Albin and his twin Malte were born early, week 24, to parents Hanna and Markus Ekstrand Engdahl in Nyköping, in eastern Sweden. They spent their first months of life living in hospitals – four months at Akademiska Hospital in Uppsala, and another six at Mälarsjukhuset in Eskilstuna.
The premature birth caused Albin to suffer a cerebral haemmorhage, and today he breathes through a needle, which needs to be changed and cleaned regularly, through a hole in his throat, meaning he needs constant care.
Despite this, Nyköping municipality declined the parents’ initial request for a personal care assistant, reported local newspaper Södermanlands Nyheter.
Nyköping’s explanation for rejecting the application was that no babies are capable of everyday routines, such as going to the bathroom, washing, dressing themselves or eating. Therefore these problems were not specific for Albin.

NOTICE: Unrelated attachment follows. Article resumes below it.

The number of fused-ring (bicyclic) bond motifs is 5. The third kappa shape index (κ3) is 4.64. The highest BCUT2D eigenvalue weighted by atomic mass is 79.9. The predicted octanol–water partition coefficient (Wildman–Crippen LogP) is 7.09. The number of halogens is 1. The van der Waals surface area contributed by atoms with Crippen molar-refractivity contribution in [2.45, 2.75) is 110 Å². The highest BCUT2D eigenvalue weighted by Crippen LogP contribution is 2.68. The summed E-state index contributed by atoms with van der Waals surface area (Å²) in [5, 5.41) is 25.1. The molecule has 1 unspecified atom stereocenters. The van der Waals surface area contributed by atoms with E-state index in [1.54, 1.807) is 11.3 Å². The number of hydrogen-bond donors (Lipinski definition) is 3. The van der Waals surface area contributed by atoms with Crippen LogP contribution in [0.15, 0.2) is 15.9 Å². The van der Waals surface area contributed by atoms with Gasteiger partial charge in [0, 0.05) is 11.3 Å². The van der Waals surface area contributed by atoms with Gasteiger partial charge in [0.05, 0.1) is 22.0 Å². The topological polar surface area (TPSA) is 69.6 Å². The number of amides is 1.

However, Albin’s needs differ greatly from an average fifteen month-old. He can’t swallow, needs to be fed through a probe, and requires training with a physiotherapist to learn to lift his head and sit up.
Parents Hanna and Markus Ekstrand Engdahl appealed to Linköping’s administrative court, and overturning Nyköping’s decision, the court has now granted the family a personal care assistant.
“We’re going to celebrate with a grill party,” said Hanna Ekstrand Engdahl to Södermanlands Nyheter.
“All of our friends and family who’ve helped us so incredibly much are invited.”